Updated: 24-Oct-2000 Ministerial Communiqus


10-11 June

Final Communiqué

Chairman: Mr. J. Luns.


Eurogroup - Warsaw Pact military capabilities - NATO force goals 1977-1982 - Reports on measures to maximise efficiency of collective defence efforts - Rationalisation and specialisation of defence tasks - Standardization and co-operation in research, development and production of military equipment - NATO Airborne Early Warning System (AEW) - Relocation of US brigade to NORTHAG area - Situation in the Mediterranean - US/Turkish agreement on defence co-operation in the South-Eastern region - Report on bilateral US-Spanish treaty - MBFR - Special tribute to US defence effort.

    The Defence Planning Committee met in Ministerial Session in Brussels on 10th and 11th June, 1976.

  1. Ministers first heard with interest a statement by Mr. Paul Vanden Boeynants, the current Ministerial Chairman of the Eurogroup, on the outcome of the Eurogroup's discussions in Ministerial Session at the meeting in Brussels on 9th June. They welcomed the valuable initiatives taken by Eurogroup Ministers to promote practical co-operation in defence through the work of the Eurogroup sub-groups; and they reaffirmed their support for the important cole of the Eurogroup as a whole in furthering European cohesion within the framework of the North Atlantic Alliance.

  2. Ministers were then given a briefing on recent increases in the military strength of the Warsaw Pact and voiced their concern that this continues to grow beyond levels justified for defensive purposes. They devoted particular attention to the implications of the increased emphasis on offensive capabilities in the Pact forces, especially air forces. A statement by the Chairman of the Military Committee followed on the current state of NATO defences, emphasising once again the continuing change in the balance of forces in favour of the Warsaw Pact. Ministers took note with concern of the substantial advances in size and effectiveness achieved during recent years in every sector of Soviet military capabilities, confirming a clear potential to use military force, directly or indirectly, or the threat of such force, world-wide.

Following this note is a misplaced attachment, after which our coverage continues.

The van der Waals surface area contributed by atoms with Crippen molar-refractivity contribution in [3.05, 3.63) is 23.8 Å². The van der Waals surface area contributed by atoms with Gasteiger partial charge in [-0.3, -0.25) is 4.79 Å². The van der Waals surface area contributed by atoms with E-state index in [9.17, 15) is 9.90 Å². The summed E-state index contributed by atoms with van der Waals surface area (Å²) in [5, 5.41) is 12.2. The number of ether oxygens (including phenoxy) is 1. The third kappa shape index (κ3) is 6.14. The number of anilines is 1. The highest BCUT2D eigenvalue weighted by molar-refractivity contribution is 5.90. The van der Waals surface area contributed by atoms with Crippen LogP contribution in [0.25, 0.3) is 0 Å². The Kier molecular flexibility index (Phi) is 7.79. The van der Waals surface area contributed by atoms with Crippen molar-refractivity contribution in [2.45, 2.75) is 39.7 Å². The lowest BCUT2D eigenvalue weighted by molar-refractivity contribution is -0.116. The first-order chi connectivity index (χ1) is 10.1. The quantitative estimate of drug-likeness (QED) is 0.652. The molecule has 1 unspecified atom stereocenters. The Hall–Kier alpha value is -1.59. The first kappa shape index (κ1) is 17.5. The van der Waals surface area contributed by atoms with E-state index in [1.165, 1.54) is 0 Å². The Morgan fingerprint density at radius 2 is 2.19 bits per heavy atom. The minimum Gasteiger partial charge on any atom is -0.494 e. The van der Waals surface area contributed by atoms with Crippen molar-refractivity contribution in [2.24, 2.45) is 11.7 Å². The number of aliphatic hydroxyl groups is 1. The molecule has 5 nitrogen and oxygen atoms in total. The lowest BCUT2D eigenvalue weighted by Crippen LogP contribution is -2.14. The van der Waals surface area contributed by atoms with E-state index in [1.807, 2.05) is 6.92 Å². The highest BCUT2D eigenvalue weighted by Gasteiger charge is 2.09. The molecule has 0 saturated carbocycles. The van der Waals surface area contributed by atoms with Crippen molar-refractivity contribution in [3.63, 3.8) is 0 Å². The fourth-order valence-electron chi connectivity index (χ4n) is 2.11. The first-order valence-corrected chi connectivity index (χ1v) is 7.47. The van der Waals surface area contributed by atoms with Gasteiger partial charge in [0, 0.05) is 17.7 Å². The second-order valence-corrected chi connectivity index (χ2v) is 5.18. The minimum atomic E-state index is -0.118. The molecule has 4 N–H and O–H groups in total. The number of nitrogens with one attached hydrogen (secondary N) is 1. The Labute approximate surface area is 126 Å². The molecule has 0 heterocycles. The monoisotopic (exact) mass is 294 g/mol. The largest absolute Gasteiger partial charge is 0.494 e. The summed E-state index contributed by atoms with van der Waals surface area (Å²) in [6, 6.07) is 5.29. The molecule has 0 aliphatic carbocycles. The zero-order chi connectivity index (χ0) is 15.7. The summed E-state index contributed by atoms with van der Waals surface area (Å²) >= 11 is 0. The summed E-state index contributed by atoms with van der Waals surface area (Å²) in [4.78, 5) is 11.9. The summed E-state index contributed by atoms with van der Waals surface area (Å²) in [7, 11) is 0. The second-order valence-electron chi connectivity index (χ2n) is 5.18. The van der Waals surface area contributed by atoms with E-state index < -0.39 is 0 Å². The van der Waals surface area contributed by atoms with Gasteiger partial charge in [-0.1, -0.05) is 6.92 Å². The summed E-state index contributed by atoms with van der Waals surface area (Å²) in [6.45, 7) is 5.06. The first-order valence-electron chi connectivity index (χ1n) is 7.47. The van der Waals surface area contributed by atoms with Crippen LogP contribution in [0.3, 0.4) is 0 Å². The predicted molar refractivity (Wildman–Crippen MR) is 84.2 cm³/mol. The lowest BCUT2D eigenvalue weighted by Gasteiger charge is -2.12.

3. Against this background, and in the light of the economic outlook for the various countries concerned, Ministers endorsed the NATO force goals for the period 1977-1982, established on their behalf by the Defence Planning Committee in Permanent Session. They agreed that the force goals in general, and in their application to individual countries, comply with the Ministerial Guidance issued by them in June 1975, and represent objectives both reasonable and realistic for co-ordinated defence planning in NATO. They noted that for most countries these goals were capable of achievement in full within their economic capabilities and for the most part without any increase in the percentage of national wealth presently devoted to defence. In certain cases. however, they recognised that full implementation of the force goals would be dependent on assistance from within the Alliance. They agreed that the force goals represented measures which were designed to maintain a valid deterrent in the face of the increasing capabilities of the Warsaw Pact. They pledged themselves to do their utmost to ensure that the necessary resources were made available.

  4. At the end of their discussion of this subject, Ministers were pleased to note that this important step in the NATO integrated planning system, for which they had expressed their support at their last meeting, had been satisfactorily concluded. They reaffirmed the undertaking to introduce these force goals as planning targets into their own national forward planning in order to maintain and improve NATO's deterrent and defensive capabilities and to contribute to the stability of long-term defence planning within the Alliance.

  5. Recognising the vital need to make the best use of resources available within the Alliance, Ministers next considered a number of reports on measures to maximise the efficiency of their collective defence efforts. The first of these was the report on the flexibility of forces in the Central Region, which had been available to them at their last meeting. They took note of the action now being taken to implement the measures recommended and undertook to give this programme their vigorous support. They noted that similar reports on the Northern and Southern Regions and on the Maritime Commands were also now available, and invited the Defence Planning Committee in Permanent Session to examine them on their behalf and make recommendations at their next meeting.